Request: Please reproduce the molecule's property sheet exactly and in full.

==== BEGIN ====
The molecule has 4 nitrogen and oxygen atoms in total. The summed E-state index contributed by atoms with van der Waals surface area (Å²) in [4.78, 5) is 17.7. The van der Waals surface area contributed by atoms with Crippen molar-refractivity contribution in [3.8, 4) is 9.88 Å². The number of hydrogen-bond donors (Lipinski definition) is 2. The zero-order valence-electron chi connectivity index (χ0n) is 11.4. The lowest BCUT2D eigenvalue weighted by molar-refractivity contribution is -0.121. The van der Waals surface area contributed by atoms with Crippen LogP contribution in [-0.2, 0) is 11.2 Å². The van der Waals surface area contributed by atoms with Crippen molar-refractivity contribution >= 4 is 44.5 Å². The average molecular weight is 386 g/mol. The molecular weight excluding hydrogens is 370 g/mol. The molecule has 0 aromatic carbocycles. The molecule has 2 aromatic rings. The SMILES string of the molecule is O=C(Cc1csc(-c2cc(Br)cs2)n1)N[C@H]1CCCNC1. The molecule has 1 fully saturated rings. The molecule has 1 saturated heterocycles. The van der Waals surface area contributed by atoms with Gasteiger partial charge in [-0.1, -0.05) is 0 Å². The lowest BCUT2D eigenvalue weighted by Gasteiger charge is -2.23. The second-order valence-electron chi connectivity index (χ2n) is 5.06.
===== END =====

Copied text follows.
The molecule has 4 nitrogen and oxygen atoms in total. The summed E-state index contributed by atoms with van der Waals surface area (Å²) in [4.78, 5) is 17.7. The van der Waals surface area contributed by atoms with Crippen molar-refractivity contribution in [3.8, 4) is 9.88 Å². The number of hydrogen-bond donors (Lipinski definition) is 2. The zero-order valence-electron chi connectivity index (χ0n) is 11.4. The lowest BCUT2D eigenvalue weighted by molar-refractivity contribution is -0.121. The van der Waals surface area contributed by atoms with Crippen LogP contribution in [-0.2, 0) is 11.2 Å². The van der Waals surface area contributed by atoms with Crippen molar-refractivity contribution >= 4 is 44.5 Å². The average molecular weight is 386 g/mol. The molecular weight excluding hydrogens is 370 g/mol. The molecule has 0 aromatic carbocycles. The molecule has 2 aromatic rings. The SMILES string of the molecule is O=C(Cc1csc(-c2cc(Br)cs2)n1)N[C@H]1CCCNC1. The molecule has 1 fully saturated rings. The molecule has 1 saturated heterocycles. The van der Waals surface area contributed by atoms with Gasteiger partial charge in [-0.1, -0.05) is 0 Å². The lowest BCUT2D eigenvalue weighted by Gasteiger charge is -2.23. The second-order valence-electron chi connectivity index (χ2n) is 5.06.